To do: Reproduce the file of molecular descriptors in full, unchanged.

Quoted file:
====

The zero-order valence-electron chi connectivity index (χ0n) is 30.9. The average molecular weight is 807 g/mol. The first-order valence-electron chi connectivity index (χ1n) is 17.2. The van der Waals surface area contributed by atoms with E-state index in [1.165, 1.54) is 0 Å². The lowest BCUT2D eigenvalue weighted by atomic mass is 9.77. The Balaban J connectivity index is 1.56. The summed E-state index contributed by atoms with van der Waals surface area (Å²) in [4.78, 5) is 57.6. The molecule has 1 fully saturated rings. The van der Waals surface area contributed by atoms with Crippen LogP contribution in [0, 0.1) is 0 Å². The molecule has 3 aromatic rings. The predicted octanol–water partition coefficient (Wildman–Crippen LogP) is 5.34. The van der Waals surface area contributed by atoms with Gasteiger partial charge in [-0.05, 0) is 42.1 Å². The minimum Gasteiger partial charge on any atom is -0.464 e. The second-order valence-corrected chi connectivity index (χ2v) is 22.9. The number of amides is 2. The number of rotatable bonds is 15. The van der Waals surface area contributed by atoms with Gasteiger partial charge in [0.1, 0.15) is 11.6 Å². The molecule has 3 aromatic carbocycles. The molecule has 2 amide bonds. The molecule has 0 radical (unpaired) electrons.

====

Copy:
The zero-order valence-electron chi connectivity index (χ0n) is 30.9. The average molecular weight is 807 g/mol. The first-order valence-electron chi connectivity index (χ1n) is 17.2. The van der Waals surface area contributed by atoms with E-state index in [1.165, 1.54) is 0 Å². The lowest BCUT2D eigenvalue weighted by atomic mass is 9.77. The Balaban J connectivity index is 1.56. The summed E-state index contributed by atoms with van der Waals surface area (Å²) in [4.78, 5) is 57.6. The molecule has 1 fully saturated rings. The van der Waals surface area contributed by atoms with Crippen LogP contribution in [0, 0.1) is 0 Å². The molecule has 3 aromatic rings. The predicted octanol–water partition coefficient (Wildman–Crippen LogP) is 5.34. The van der Waals surface area contributed by atoms with Gasteiger partial charge in [-0.05, 0) is 42.1 Å². The minimum Gasteiger partial charge on any atom is -0.464 e. The second-order valence-corrected chi connectivity index (χ2v) is 22.9. The number of amides is 2. The number of rotatable bonds is 15. The van der Waals surface area contributed by atoms with Gasteiger partial charge in [0.1, 0.15) is 11.6 Å². The molecule has 3 aromatic carbocycles. The molecule has 2 amide bonds. The molecule has 0 radical (unpaired) electrons.